Licence-free games from Ocean are about as rare as someone winning the car on Bullseye, but when the Manchester Maestros do pop up from behind their movie and coin-op cover, the results are often better than the games with famous names on the boxes.
This arcade adventure, programmed and developed by Nirvana Systems (see the Work In Progress in Issue 30) is just such a case. Its basic format isn't new by any means, but it's just about as good an example of the type as you're likely to see, incorporating many of the best ideas from previous games of the style and adding just enough new ones to keep the pot boiling.
The story is about the most hackneyed part of the whole package though. Your character, a young Elf called Cornelius, takes it upon himself to fight through eight hostile environments to rescue his girlfriend, Elisa. This poor unfortunate creature has been kidnapped by the unspeakable Dark Lord, a mad scientist who whiles away the hours in his ghastly forbidding castle high above the elves' village by performing cruel experiments on any unfortunate creature who comes into his grasp.
To help him get on top of things, Cornelius is wearing the magic ring which has been passed down through countless generations of his family. At first this only fires a basic spell, but it can be upgraded at the many magician's shops (you didn't know that most magicians are shopkeepers, did you?), where the pint-sized adventurer can also turn himself into a hero (which means that all shots bounce off him) or a wolf (so that he can fall any distance) and pick up countless other aids - as long as he has the right cash of course.
Don't take too long browsing though, Elisa is at this moment being lowered into a vat of some disgusting bubbling chemical - and what's more... the Dark Lord's laughing his head off.
A GOOD ARCADE ADVENTURE is a joy to play - unfortunately you could count the amount of good arcade adventures that have been released in recent times on the fingers of one of foot. Thankfully, Elf puts this situation right. OK, so the actual gameplay isn't going to win 1991's Most Original Game Idea award (if such a thing exists), but as long as the gameplay's there, then total originality isn't absolutely essential -and there's no shortage of gameplay here. If exploring and shooting's your thing, then there's enough here to keep you happy 'til the cows come home (and even until they've been milked and sent back out again), however if you thirst for a little more depth, then follow me. In order to get the most out of Elf, the puzzle-solving element is at least as important as the action (if not more, it's difficult to decide). And while the puzzles range from the childishly simple to the infuriatingly obscure, there are enough hints dotted around to allow you to complete every one. In fact, some of the levels are almost completely puzzle- or maze-based (one fiendish section sees you tackle the problem of getting a series of moving platforms to move just the way you want them to, no easy task) while others increase the carnage to compensate. And If I've given the impression that there are no new ideas at all in here I apologise -how about these for starters? Whenever you die, a gravestone appears in that spot from then on to mourn you. Then, if you pass that way again, chances are that your own ghost will rise up to have a pop, also the option to only save the game at the end of each level means that cheating is more or less out of the question. It's a pity that you can only have either music or sound effects playing at any one time (apparently, this is due to Ocean France's custom-built sound software), but the fact that that's the only real fault I can come up with speaks volumes.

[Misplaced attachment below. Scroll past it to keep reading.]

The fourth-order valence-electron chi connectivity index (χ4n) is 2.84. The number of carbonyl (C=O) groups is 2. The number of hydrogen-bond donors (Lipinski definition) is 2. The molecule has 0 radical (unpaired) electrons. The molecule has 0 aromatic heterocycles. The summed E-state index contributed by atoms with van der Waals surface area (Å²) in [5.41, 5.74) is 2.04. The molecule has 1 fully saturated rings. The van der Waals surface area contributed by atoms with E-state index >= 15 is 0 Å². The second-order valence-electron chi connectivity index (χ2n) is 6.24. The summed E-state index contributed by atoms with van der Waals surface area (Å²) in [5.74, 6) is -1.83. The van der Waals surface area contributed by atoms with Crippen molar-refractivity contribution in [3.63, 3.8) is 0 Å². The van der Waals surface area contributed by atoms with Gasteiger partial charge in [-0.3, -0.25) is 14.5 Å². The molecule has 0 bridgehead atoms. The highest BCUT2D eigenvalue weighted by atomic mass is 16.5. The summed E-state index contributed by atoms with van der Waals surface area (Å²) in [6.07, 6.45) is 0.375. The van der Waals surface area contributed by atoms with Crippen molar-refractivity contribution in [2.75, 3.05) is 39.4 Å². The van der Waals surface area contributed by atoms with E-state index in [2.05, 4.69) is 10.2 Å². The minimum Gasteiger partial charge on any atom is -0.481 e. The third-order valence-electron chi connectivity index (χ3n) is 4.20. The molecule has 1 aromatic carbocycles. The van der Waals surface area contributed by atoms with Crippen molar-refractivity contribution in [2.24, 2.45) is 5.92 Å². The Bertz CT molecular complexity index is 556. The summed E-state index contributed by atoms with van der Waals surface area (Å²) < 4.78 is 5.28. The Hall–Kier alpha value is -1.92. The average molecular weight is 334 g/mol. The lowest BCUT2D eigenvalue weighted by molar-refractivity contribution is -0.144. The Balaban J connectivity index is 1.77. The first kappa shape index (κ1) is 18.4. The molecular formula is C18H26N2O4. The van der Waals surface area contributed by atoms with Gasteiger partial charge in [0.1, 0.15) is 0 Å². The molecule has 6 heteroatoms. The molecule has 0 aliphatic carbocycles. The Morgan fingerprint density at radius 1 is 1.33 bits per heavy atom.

You take the part of Cornelius the Elf (hence the title) who must rescue his beloved Elisa from the clutches of the said Necrilous-The-Not-So-Nice. Just by the first look at the name of the bad guy you know you can expect some good laughs. And you might get just that!
Elf is a platform game with some adventure elements. The creatures you meet on screen are divided into two type: Goodies (rabbits, gnomes etc.) and Baddies (soldiers and monsters). Killing Baddies is good and will boost your score and energy but killing Goodies will cause a Boo! or a Hiss! to appear on screen and will effect your end of game rating.
Cornelius is armed with just a ring, which fires energy bolts and must interact and trade with the various people he meets along the way in order to progress. Progressing is mostly just a matter of, for example, picking up some birdseed, giving it to a bird, picking up a feather from it, giving that to an Indian, who gives you something else, etc. That is about as difficult as the puzzles get.
Overall, Elf is a standard platformer but there are a lot of neat scenarios, the graphics and sound are very good and - it's very enjoyable to play! It's not terribly difficult but it should keep you occupied for a while. You might even come back to it - definitely worth a look.
A "nothing special" platform game, with poor graphics and sound. It's very old. You have to move your Elf guy and beware of the enemies and barriers. Typical...
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